Federal Reserve Governor Michelle Bowman recently expressed skepticism about the unique benefits of a U.S. CBDC over other financial alternatives at a Harvard Law School roundtable discussion.
During a recent roundtable discussion at Harvard Law School, Federal Reserve Governor Michelle Bowman voiced her skepticism regarding the practicality of a U.S. central bank digital currency (CBDC). She expressed doubts over whether a CBDC could offer solutions to financial issues any more effectively than current alternatives, such as FedNow.
CBDCs have been touted by their advocates for their potential benefits, particularly in terms of financial inclusion and mitigating challenges within the payment system. Yet, Bowman remains unconvinced, arguing that these touted advantages may not be exclusive to CBDCs.
“These are all important issues. I have yet to see a compelling argument that a U.S. CBDC could solve any of these problems more effectively or efficiently than alternatives, or with fewer downside risks for consumers and for the economy,” Bowman said.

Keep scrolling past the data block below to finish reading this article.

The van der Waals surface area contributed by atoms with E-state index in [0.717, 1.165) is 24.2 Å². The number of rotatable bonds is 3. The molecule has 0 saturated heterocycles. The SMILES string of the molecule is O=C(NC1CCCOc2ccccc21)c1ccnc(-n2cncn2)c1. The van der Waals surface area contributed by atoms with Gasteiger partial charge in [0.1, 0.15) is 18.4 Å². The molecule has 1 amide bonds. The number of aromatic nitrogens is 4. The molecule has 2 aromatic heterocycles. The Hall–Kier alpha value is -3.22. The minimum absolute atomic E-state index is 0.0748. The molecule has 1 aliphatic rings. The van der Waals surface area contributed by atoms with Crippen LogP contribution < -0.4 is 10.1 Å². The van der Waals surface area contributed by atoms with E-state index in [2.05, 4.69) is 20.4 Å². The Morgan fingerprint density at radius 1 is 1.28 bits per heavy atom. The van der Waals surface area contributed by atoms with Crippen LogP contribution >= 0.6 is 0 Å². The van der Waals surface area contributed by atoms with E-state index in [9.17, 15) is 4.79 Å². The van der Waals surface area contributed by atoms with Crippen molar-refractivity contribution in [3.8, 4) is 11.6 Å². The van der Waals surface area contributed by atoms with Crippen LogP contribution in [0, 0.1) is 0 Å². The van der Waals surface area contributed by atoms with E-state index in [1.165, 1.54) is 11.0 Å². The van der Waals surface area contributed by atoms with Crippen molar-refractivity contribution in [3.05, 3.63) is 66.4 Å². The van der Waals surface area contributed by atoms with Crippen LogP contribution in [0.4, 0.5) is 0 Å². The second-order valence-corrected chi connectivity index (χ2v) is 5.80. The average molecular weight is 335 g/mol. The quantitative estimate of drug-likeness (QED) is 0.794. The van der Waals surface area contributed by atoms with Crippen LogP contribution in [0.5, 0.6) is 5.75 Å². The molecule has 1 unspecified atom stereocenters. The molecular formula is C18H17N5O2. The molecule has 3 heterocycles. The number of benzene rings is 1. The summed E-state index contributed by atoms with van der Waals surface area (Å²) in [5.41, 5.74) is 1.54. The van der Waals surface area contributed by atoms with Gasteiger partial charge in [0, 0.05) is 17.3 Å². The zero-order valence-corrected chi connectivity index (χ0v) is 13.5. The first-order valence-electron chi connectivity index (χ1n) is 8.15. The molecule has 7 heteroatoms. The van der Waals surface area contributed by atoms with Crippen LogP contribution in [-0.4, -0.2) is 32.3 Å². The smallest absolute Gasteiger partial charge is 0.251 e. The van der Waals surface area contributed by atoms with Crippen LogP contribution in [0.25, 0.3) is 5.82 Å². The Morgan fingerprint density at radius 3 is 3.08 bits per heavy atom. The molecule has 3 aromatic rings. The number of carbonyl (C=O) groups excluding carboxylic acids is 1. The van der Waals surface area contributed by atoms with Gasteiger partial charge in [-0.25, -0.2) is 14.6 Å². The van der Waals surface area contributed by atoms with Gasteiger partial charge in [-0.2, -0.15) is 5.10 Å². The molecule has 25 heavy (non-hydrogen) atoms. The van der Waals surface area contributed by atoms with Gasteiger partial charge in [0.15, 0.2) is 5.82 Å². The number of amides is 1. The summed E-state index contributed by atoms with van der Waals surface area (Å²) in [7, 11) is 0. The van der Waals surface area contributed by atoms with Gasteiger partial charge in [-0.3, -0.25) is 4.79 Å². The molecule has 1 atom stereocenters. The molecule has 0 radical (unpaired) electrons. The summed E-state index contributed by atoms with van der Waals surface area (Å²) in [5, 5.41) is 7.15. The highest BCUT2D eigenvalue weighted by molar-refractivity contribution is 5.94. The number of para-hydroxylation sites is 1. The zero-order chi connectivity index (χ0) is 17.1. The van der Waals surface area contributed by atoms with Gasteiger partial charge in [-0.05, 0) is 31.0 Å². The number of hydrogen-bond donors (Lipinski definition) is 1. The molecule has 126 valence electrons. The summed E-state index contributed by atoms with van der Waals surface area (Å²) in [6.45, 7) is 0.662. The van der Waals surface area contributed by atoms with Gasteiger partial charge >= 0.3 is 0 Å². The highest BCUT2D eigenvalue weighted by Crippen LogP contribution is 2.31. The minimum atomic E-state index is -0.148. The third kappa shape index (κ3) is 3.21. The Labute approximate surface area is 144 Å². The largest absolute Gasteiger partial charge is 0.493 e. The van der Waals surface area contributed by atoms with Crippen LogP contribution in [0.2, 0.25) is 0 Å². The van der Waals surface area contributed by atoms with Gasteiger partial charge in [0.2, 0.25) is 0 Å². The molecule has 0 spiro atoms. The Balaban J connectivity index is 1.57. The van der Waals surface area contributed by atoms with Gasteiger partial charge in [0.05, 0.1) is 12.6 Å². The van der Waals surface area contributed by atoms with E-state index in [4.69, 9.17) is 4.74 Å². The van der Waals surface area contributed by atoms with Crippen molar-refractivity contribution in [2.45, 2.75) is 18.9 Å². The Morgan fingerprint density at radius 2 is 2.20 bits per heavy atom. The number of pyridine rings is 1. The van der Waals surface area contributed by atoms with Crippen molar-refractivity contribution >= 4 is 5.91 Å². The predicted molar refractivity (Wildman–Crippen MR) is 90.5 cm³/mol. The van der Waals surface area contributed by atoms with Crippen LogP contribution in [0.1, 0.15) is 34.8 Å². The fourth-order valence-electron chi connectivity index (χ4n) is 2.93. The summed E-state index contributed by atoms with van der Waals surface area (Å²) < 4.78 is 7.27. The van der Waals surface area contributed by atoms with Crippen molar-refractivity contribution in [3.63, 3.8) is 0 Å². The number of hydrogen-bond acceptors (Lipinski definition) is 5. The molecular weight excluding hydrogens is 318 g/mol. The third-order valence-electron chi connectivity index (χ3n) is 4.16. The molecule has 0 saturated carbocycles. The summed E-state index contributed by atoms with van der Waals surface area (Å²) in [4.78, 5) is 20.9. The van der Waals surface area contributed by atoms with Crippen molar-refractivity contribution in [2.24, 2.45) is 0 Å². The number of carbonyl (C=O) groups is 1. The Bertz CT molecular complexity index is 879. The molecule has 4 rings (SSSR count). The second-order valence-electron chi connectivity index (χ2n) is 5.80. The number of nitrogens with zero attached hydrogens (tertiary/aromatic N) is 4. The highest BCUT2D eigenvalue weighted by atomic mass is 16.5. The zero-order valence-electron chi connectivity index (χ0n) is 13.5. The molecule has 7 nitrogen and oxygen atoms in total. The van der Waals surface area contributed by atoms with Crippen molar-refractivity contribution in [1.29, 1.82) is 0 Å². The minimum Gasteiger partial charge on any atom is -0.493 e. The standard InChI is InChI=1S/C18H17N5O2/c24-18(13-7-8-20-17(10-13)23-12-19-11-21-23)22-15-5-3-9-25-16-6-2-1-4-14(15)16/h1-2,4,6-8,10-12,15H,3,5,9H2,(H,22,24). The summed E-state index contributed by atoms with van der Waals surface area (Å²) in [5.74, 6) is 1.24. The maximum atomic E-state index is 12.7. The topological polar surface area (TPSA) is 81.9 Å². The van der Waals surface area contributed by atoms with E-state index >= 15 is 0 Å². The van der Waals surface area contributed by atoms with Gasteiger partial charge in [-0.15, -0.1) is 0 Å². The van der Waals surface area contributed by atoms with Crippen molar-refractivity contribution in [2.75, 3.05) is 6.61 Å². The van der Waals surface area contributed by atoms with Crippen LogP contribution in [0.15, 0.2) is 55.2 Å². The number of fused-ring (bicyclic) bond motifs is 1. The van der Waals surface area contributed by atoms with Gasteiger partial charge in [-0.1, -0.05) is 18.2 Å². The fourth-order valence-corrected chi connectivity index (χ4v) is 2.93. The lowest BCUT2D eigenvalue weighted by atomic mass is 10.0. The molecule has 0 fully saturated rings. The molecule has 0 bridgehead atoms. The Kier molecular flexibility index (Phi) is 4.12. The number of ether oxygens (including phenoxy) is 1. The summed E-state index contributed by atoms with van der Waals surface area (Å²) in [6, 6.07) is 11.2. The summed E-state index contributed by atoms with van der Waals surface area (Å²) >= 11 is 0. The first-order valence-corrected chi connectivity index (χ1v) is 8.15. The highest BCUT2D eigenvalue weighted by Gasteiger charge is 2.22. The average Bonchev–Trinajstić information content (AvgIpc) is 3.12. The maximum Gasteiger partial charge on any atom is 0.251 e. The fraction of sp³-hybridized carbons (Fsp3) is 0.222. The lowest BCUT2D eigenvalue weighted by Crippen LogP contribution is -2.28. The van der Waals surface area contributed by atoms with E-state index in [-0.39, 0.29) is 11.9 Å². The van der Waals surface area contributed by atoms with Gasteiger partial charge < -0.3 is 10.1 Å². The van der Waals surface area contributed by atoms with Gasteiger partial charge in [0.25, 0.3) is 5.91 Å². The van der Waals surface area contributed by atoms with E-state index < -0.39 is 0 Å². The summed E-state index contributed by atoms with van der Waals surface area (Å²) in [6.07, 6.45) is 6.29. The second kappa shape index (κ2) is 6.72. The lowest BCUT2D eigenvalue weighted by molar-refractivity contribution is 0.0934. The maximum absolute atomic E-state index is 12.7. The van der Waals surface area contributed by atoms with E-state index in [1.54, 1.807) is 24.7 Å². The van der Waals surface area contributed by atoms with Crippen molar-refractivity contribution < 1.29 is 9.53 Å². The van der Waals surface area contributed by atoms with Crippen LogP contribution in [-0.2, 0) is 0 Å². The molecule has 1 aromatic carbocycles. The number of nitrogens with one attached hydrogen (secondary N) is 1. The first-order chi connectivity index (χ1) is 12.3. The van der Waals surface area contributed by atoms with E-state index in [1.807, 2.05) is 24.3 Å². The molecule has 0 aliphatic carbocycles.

The Fed governor highlighted the recent launch of FedNow, a service designed to expedite transactions between financial institutions. Through FedNow, transactions can be settled in real time, considerably reducing wait times.
This system, alongside other private-sector counterparts, is aimed at providing consumers and small businesses with speedier and more streamlined payment processes. She believes such innovations could potentially address the very frictions CBDCs aim to solve.
While the Federal Reserve is exploring the feasibility of introducing a CBDC, its development is not imminent. Moreover, any decision to proceed would necessitate backing from Congress. This contemplation comes as an increasing number of countries — 130 at present, accounting for 98% of global GDP — are researching the possibility of their own CBDCs, as per the Atlantic Council.
On another note, Bowman raised concerns about stablecoins, asserting potential risks they could introduce to consumers and the U.S. banking infrastructure. She stated, “While I support responsible innovation that benefits consumers, I caution against solutions that could disrupt and disintermediate the banking system.”
This sentiment aligns with broader discussions, as legislation on stablecoin regulation is currently being considered, having already passed a House committee review. However, potential Senate debates could challenge its enactment.